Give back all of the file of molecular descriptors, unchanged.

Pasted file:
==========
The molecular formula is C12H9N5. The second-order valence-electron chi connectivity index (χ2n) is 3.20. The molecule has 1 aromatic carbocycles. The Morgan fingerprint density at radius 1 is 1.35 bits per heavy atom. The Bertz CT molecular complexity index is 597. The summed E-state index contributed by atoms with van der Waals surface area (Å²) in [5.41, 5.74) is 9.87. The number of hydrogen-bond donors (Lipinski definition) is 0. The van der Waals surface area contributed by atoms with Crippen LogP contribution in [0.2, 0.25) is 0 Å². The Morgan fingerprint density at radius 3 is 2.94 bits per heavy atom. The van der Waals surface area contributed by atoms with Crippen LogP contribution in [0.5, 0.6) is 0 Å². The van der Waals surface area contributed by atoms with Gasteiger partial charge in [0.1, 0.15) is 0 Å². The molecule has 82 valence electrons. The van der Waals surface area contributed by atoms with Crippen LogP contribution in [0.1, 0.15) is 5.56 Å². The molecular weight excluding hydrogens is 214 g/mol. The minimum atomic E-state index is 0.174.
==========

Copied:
The molecular formula is C12H9N5. The second-order valence-electron chi connectivity index (χ2n) is 3.20. The molecule has 1 aromatic carbocycles. The Morgan fingerprint density at radius 1 is 1.35 bits per heavy atom. The Bertz CT molecular complexity index is 597. The summed E-state index contributed by atoms with van der Waals surface area (Å²) in [5.41, 5.74) is 9.87. The number of hydrogen-bond donors (Lipinski definition) is 0. The van der Waals surface area contributed by atoms with Crippen LogP contribution in [0.2, 0.25) is 0 Å². The Morgan fingerprint density at radius 3 is 2.94 bits per heavy atom. The van der Waals surface area contributed by atoms with Crippen LogP contribution in [0.5, 0.6) is 0 Å². The van der Waals surface area contributed by atoms with Gasteiger partial charge in [0.1, 0.15) is 0 Å². The molecule has 82 valence electrons. The van der Waals surface area contributed by atoms with Crippen LogP contribution in [0.1, 0.15) is 5.56 Å². The molecular weight excluding hydrogens is 214 g/mol. The minimum atomic E-state index is 0.174.